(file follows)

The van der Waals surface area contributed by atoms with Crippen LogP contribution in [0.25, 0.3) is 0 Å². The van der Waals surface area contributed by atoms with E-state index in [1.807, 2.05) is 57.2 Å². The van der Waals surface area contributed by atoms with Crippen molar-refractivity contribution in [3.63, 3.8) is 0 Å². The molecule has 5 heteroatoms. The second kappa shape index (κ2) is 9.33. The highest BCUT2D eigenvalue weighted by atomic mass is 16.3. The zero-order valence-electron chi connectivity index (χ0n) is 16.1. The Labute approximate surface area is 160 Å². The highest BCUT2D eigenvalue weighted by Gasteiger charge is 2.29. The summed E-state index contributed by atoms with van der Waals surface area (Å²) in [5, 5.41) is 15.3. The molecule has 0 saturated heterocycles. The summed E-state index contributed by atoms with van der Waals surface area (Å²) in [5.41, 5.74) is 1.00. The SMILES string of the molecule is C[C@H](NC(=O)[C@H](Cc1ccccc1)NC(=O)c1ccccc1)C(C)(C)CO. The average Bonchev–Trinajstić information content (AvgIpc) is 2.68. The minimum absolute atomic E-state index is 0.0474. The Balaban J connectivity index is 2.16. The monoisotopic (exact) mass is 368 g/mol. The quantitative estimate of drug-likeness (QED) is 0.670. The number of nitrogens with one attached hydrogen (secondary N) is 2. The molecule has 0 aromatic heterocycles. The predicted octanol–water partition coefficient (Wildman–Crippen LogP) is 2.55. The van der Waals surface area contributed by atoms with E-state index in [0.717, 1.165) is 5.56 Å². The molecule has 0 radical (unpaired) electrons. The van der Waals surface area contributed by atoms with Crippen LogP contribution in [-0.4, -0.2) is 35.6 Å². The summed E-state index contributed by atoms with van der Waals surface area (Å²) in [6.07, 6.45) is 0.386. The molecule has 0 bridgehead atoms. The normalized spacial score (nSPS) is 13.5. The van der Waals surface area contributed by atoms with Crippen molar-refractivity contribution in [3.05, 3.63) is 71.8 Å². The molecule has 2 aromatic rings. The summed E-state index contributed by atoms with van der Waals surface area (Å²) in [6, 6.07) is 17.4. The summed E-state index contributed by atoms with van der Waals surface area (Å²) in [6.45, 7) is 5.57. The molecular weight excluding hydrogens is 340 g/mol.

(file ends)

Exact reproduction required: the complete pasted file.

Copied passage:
The van der Waals surface area contributed by atoms with Crippen LogP contribution in [0.25, 0.3) is 0 Å². The van der Waals surface area contributed by atoms with E-state index in [1.807, 2.05) is 57.2 Å². The van der Waals surface area contributed by atoms with Crippen molar-refractivity contribution in [3.63, 3.8) is 0 Å². The molecule has 5 heteroatoms. The second kappa shape index (κ2) is 9.33. The highest BCUT2D eigenvalue weighted by atomic mass is 16.3. The zero-order valence-electron chi connectivity index (χ0n) is 16.1. The Labute approximate surface area is 160 Å². The highest BCUT2D eigenvalue weighted by Gasteiger charge is 2.29. The summed E-state index contributed by atoms with van der Waals surface area (Å²) in [5, 5.41) is 15.3. The molecule has 0 saturated heterocycles. The summed E-state index contributed by atoms with van der Waals surface area (Å²) in [5.41, 5.74) is 1.00. The SMILES string of the molecule is C[C@H](NC(=O)[C@H](Cc1ccccc1)NC(=O)c1ccccc1)C(C)(C)CO. The average Bonchev–Trinajstić information content (AvgIpc) is 2.68. The minimum absolute atomic E-state index is 0.0474. The Balaban J connectivity index is 2.16. The monoisotopic (exact) mass is 368 g/mol. The quantitative estimate of drug-likeness (QED) is 0.670. The number of nitrogens with one attached hydrogen (secondary N) is 2. The molecule has 0 aromatic heterocycles. The predicted octanol–water partition coefficient (Wildman–Crippen LogP) is 2.55. The van der Waals surface area contributed by atoms with E-state index in [0.717, 1.165) is 5.56 Å². The molecule has 0 radical (unpaired) electrons. The van der Waals surface area contributed by atoms with Crippen LogP contribution in [-0.4, -0.2) is 35.6 Å². The summed E-state index contributed by atoms with van der Waals surface area (Å²) in [6.07, 6.45) is 0.386. The molecule has 0 bridgehead atoms. The normalized spacial score (nSPS) is 13.5. The van der Waals surface area contributed by atoms with Crippen molar-refractivity contribution in [3.05, 3.63) is 71.8 Å². The molecule has 2 aromatic rings. The summed E-state index contributed by atoms with van der Waals surface area (Å²) in [6, 6.07) is 17.4. The summed E-state index contributed by atoms with van der Waals surface area (Å²) in [6.45, 7) is 5.57. The molecular weight excluding hydrogens is 340 g/mol.